The Journal of Industrial Economics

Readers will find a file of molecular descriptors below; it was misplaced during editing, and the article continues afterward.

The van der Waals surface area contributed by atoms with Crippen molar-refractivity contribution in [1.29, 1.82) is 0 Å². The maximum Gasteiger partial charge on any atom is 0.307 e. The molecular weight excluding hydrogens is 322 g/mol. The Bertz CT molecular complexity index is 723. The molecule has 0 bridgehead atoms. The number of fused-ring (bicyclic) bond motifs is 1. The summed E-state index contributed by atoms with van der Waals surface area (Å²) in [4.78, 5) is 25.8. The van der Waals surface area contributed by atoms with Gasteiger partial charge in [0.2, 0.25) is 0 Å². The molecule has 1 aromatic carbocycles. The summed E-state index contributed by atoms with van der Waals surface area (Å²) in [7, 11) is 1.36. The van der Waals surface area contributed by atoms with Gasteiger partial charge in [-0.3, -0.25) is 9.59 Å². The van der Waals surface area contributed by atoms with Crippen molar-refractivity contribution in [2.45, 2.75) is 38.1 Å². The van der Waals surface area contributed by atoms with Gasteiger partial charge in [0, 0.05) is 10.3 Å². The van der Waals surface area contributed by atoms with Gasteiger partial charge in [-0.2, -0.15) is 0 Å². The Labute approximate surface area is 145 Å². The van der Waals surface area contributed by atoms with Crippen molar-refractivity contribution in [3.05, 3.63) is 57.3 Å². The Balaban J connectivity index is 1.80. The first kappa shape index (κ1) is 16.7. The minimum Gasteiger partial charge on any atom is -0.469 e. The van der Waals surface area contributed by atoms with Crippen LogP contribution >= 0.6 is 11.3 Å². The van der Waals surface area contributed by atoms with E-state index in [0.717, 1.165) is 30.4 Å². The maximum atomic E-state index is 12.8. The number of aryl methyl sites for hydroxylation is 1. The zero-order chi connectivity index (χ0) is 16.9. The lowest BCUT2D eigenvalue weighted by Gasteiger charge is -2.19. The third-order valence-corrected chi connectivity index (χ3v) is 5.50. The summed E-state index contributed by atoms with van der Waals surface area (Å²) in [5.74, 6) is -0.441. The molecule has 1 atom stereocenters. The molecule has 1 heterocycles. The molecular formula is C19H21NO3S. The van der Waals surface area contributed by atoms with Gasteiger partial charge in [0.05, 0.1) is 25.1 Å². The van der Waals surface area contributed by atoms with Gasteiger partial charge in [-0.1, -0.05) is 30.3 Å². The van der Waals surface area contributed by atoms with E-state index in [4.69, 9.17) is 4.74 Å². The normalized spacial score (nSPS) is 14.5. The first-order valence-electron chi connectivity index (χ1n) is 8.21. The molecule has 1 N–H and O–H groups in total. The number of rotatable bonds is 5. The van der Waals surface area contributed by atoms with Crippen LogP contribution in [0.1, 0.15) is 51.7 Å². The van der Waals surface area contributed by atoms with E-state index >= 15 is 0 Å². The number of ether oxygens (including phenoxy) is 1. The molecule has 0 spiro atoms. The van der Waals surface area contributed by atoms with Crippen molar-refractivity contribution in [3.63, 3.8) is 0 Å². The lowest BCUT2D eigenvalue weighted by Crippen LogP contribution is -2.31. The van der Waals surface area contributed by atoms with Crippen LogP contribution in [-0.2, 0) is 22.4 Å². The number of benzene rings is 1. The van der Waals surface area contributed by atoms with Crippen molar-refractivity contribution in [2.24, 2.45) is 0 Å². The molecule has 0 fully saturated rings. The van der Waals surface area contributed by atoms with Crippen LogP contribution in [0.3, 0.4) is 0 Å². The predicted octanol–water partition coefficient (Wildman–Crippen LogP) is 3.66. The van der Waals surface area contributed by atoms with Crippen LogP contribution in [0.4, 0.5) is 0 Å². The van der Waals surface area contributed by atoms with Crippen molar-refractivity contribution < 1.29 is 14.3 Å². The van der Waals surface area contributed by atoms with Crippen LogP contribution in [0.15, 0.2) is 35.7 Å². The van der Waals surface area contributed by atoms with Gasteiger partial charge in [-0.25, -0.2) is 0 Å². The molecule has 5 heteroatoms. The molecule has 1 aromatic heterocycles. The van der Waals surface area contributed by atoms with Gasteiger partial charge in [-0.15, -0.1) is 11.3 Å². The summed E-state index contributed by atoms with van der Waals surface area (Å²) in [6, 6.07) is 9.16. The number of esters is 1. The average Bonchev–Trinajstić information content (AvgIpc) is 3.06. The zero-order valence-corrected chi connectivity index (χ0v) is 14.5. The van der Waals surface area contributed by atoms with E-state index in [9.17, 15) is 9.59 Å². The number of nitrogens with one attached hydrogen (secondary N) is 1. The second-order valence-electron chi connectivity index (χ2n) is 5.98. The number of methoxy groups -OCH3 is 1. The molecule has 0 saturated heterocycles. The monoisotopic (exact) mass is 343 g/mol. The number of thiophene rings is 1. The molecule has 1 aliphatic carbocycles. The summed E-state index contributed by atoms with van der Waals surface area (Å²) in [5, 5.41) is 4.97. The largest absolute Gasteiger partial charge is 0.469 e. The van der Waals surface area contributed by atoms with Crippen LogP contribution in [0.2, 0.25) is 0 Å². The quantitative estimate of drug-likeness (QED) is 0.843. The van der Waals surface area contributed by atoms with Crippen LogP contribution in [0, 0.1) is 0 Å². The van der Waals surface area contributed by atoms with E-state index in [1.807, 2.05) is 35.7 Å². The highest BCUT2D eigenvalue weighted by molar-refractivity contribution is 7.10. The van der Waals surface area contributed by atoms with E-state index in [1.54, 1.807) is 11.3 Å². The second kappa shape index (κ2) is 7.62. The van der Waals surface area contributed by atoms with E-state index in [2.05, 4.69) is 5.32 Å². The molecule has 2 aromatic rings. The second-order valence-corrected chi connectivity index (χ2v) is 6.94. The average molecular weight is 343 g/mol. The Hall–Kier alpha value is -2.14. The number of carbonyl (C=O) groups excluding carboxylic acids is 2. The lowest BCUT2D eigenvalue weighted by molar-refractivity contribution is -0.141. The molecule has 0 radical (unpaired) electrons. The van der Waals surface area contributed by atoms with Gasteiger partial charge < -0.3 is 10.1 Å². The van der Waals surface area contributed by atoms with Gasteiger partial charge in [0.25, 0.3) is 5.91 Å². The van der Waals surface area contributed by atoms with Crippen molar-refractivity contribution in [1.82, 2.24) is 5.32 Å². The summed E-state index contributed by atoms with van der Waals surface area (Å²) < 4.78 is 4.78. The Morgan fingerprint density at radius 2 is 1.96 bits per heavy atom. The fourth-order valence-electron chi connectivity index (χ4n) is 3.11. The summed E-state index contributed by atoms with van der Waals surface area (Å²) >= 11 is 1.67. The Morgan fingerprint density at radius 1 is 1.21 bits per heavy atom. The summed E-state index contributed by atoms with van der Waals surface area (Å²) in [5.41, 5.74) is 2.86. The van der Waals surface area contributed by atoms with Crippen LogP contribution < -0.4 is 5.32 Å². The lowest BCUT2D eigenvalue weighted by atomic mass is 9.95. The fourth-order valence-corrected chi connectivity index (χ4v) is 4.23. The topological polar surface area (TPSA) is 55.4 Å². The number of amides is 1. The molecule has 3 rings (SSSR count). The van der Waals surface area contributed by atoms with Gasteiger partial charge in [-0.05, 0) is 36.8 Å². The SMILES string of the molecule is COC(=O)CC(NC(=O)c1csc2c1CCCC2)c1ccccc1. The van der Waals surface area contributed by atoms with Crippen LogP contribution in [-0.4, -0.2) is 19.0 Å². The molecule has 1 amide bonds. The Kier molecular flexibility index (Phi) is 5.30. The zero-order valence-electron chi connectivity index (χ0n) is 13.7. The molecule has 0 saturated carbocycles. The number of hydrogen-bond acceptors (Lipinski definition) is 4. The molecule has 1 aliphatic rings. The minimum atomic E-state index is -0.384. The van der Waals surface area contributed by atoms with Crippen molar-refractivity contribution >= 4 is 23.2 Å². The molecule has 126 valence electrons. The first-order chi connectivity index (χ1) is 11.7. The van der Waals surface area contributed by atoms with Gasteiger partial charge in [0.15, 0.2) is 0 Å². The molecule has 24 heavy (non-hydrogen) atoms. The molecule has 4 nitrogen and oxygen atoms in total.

In this paper the revealed preference approach is used to construct a nonparametric test of the monopoly model and some simple generalizations of it, and the test is applied to data for the cigarette industry. The test exploits the maintained hypothesis that variations in the excise tax charged on a package of cigarettes allow us to assess seller reactions to common exogenous variations in product marginal cost. These easily implemented nonparametric tests indicate that the monopoly hypothesis and other simple models that do not embody at least a moderate amount of competition serve as poor predictors of the effects of excise tax changes on cigarette prices, sales, and revenues. We also find some evidence that excise tax increases do not consistently act to increase prices and decrease sales, which calls into question many other hypotheses about firm behavior in the industry.